In India, plants showing a similar disease were proven to be attacked by Thielaviopsis paradoxa (De Seynes) Höhn. (anamorphic Ceratocystidaceae). The studies in India showed that inoculation of healthy coconut plants with isolates obtained from diseased plants resulted in rusty brown discoloration of the bark within 2-8 weeks, followed by the oozing of a brownish liquid from stems. Re-isolation of T. paradoxa was made from such diseased tissues (Nambiar et al., 1986). Stem bleeding of coconut is known to occur in nearly all the countries which grow coconut (Ohler, 1964). The disease was first reported from Sri Lanka (Petch, 1906) and serious infection was found to lead to reduced yield (Nambiar & Sastry, 1988). In Indonesia stem bleeding causes severe damage to PB-121 hybrid and affects yield (Kartika et al., 1984) The teleomorph of T. paradoxa, Ceratocystis paradoxa (Dade) C. Moreau, has already been recorded attacking coconut plants in Amazonas State, Brazil (Alves & Lourd, 1985), but only causing immature fruit drop. Later, the same fungus was reported from Sergipe (Franco & Franco Filho, 1986), causing inflorescence necrosis and affecting coconut production. Further studies showed reduction of the photosynthetic activity on diseased plants, probably owing to a reduction in the activity of absorption and/or translocation of nutrients and water (Warwick et al., 2004).
Tissue fragments were removed from the lesion margins, surface-sterilized in 70% ethanol, followed by 45 sec, 0,65% sodium hypochlorite and plated onto Petri dishes (9-mm-diameter) with potato-dextrose agar. Cultures were routinely incubated at 23-25ºC on a laboratory bench. A 5-mm-diameter plug taken from the culture margin was transferred to PDA for fungus purification. Morphology of such isolates was typical of T. paradoxa. The fungus had pale brown mycelium and straight conidiophores up to 250 µm in length. Each had a terminal phialide. The conidia were cylindrical colorless to pale brown (7-15 x 2.5-6 µm). The chlamydospores were borne terminally in chains, smooth, oval pale-brown to brownish-black (9-25 x 6-15 µm) (Nag Raj & Kendrick, 1975).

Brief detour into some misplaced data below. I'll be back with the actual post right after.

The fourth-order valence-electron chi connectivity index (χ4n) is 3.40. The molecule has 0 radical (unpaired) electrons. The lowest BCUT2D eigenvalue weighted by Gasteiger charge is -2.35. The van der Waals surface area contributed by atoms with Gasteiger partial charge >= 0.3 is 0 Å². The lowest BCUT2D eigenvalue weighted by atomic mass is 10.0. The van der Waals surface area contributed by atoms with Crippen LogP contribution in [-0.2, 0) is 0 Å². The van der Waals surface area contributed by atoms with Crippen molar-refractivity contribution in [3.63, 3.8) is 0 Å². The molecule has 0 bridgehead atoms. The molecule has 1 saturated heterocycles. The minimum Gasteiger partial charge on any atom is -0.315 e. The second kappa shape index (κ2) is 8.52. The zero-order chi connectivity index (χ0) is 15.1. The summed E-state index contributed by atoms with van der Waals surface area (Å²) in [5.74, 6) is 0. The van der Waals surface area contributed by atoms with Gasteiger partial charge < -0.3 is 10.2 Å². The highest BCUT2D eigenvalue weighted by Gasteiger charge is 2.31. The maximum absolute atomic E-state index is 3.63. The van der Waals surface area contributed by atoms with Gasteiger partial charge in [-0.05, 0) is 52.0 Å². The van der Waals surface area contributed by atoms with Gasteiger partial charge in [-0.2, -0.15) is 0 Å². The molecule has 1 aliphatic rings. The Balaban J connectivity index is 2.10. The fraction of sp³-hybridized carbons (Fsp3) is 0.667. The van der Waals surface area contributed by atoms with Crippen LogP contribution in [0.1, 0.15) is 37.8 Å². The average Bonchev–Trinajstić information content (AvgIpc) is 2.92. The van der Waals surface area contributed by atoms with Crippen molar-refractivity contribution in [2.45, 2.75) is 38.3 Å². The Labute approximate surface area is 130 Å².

Pathogenicity of the fungus was tested by inoculating 10 three-year-old, 12-leaved green dwarf coconuts in a screen-house. Inoculum consisted of 5-mm-diameter plugs taken from a 7-day-old T. paradoxa culture grown on PDA. The plugs were placed on healthy trunks, rachis and folioles which were either intact or wounded. Wounds were made with a sterilized cork borer. The sites of the inoculations were wrapped with plastic tape to prevent desiccation; the experiment was repeated 3 times. Controls received sterile PDA. The isolate was deposited in Coleção de Fungos Maria Menezes Recife PE, as strain CMM 1588.
Characteristic rusty-brown lesions appeared only on plants that were inoculated with the fungus and only on wounded trunks or rachis but not on healthy or wounded leaflets, two weeks after inoculation. A brownish liquid oozed from the points of inoculation. Controls did not show any signs of disease development. T. paradoxa was re-isolated from the diseased tissues. This fungus is known to be a polyphagous pathogen that enters the plants through wounds provoked by various causes that may be either biotic or abiotic in origin.
Attempts to control spread of the disease at the site where this record was made failed to curtail epiphytotics, despite the following actions: interrupting irrigation, controlling the insect pest R. palmarum, removing diseased tissues from infected trees, applying fungicide sprays and removing severely diseased plants from the area. The spread of the infection is still advancing. An account of the situation in that area (December 2007) reports that in a single plantation of 6000 plants, approximately 2000 coconut plants showed disease symptoms (J.A. Santos Júnior, pers. comm.), a worrying situation.
The authors would like to thank José Luiz Bezerra for his help with the identification of the fungus.
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Received 12 March 2008
Accepted 20 March 2009
Author for correspondence: Dulce R.N. Warwick, e-mail: email@example.com
Associate Editor: Robert W. Barreto